Man whose wife died of Covid while he was in a coma thanks RVI for compassion his family received

Staff at the RVI in Newcastle made Hayden Dunstan a memory box to remember his wife Catherynn after finding out she had died after he woke from a coma. Credit: Hayden Dunstan

A man whose wife died of Covid, while he was in a coma with the same virus has thanked the NHS for the care they gave him and his family while he was in intensive care.

Hayden Dunstan and his wife Catherynn were diagnosed with Covid in October 2021.

He was in a coma for 30 days in the Cumberland Infirmary. When he woke up, he found out that Catherynn had died of the virus while he was unconscious.

Hayden said: "Connor my son had banned everybody in the ICU from telling me.

"He had insisted that he had to be the one to tell me, and I remember he held my hand, and he said 'mum's died'.

"And in that moment I wanted to die right there and then. And then in the very next moment I thought I can't die I have two children and then it occurred to me that I would be here for 30 years on my own without her."

They had Covid for about 10 days before their oxygen saturation got so low, they had to be rushed into hospital by ambulance.

Hayden added: "It was strange that as I said goodbye, I felt I was going and I said to her I've sent you all the money, can you check the lotto tickets. And those were my last words to her. You'd think I would have come up with something better than that. but unfortunately not."

The nurses who had been caring for her created a memory box for Hayden and their children.

It contained the fabric hearts that Catherynn and Hayden had each held onto when they were in intensive care, a lock of her hair, Catherynn's handprint and a copy of her final ECG scan, alongside a candle and forget me not seeds.

On the back of the ECG was written "From the nurses in Ward 3B RVI Catherynn passed away peacefully. We had music on in the background and we were holding her hands. She was not alone."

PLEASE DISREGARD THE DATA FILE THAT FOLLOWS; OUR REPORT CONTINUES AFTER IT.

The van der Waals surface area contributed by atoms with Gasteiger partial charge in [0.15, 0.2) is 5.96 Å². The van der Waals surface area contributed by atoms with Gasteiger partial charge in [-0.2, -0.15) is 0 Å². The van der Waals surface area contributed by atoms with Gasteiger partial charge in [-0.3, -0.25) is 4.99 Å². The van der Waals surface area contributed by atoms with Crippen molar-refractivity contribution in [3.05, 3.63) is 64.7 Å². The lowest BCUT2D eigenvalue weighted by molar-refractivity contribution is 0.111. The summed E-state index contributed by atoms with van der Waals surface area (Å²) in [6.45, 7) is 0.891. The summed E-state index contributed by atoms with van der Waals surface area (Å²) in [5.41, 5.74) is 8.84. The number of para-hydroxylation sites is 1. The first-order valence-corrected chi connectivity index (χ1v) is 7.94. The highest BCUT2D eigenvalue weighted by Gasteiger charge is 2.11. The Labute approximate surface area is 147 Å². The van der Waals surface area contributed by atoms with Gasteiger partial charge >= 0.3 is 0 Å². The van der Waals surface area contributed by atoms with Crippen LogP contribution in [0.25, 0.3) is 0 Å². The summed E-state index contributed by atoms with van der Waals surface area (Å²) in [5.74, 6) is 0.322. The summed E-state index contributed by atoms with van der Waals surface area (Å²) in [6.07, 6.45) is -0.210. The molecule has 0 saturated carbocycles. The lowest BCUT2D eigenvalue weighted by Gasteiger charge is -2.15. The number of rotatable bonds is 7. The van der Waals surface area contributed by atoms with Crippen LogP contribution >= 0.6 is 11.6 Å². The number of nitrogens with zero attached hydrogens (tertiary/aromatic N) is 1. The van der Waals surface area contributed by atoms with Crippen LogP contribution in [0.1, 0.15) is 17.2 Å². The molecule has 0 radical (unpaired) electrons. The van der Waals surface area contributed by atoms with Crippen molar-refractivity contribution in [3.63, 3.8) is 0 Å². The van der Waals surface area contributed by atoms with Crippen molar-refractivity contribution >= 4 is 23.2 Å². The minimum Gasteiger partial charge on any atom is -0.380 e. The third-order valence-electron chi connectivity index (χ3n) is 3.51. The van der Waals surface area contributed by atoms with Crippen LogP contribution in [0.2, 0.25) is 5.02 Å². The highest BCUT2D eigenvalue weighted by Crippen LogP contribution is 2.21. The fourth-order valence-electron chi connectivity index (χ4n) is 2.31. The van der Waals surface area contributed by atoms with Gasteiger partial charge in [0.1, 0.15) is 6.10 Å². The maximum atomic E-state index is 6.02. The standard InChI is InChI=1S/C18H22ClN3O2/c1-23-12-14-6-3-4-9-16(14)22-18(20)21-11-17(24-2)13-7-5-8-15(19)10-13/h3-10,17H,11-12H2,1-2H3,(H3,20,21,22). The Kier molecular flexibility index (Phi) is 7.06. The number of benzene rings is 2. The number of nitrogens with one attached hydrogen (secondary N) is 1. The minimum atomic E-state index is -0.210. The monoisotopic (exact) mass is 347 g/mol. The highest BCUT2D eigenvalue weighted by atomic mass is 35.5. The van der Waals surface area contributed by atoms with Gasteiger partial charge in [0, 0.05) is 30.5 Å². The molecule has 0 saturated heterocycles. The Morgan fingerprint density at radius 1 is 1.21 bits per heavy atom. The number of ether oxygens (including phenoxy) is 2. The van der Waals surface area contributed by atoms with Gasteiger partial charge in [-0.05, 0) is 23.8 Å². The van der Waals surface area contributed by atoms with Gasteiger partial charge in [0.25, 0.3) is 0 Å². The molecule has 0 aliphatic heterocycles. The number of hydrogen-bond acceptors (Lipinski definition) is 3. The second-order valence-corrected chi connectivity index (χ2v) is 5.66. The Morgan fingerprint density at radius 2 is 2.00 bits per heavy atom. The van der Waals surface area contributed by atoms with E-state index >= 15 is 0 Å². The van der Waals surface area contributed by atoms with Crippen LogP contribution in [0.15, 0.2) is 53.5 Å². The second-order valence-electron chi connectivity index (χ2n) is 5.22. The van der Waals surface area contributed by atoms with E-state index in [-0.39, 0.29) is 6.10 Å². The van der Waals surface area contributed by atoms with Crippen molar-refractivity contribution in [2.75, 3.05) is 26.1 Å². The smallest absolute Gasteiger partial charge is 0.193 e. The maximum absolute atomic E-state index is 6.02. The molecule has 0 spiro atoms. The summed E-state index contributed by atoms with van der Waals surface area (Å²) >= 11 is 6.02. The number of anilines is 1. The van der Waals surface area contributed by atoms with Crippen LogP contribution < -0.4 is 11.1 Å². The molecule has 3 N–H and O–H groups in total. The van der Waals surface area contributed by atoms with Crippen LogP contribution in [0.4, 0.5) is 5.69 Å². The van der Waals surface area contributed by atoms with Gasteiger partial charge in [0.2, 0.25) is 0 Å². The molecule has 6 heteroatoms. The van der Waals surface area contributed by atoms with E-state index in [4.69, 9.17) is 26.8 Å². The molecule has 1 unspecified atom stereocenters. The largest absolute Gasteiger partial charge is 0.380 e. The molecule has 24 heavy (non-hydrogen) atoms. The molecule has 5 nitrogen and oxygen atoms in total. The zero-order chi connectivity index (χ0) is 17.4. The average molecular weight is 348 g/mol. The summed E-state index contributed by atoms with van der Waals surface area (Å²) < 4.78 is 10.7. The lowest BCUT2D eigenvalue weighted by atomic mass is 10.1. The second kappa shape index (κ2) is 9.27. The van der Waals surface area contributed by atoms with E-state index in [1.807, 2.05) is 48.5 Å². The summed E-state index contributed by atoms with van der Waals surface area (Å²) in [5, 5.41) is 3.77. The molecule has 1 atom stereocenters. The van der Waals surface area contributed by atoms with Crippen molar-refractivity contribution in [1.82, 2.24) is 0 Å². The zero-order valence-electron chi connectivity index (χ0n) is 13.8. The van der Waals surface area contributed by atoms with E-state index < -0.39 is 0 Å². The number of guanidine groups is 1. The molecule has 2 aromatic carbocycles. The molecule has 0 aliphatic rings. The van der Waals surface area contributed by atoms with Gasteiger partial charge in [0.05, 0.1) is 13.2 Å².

"I don't know anyone else in this world who would have done this for me and my boys" Hayden said.

"The ECG I plan to have tattooed across my own heart so her heart will beat with mine until it's my turn."

The note given to Hayden by the nurses who looked after Catherynn at the end of her life. Credit: ITV News

Hayden spent 56 days in hospital, and says he gets angry when he hears people complaining about the NHS.

He said: "I'm here and my children have a father because of the Carlisle ICU staff. I call them the Angels of the ICU. I remember all the staff I remember their names, I remember their forearm tattoos and I used to joke because they all had masks on so I couldn't see their faces.

"All I could see was these lovely eyes - gentle eyes that everyone had, and the tattoos on their arms. I have never in my life seen the compassion and empathy and genuine love that the NHS Doctors and nurses have for their patients. 

"The NHS is by far the best healthcare system I've ever been in, and I've been in a lot. People need to realise in the UK how good the NHS is and how dedicated all these people are, the doctors the nurses.

"They get underpaid, under-appreciated. People get aggressive and abusive with them in hospital with them and it's just not on."

  • Watch the full report from ITV's Tom Barton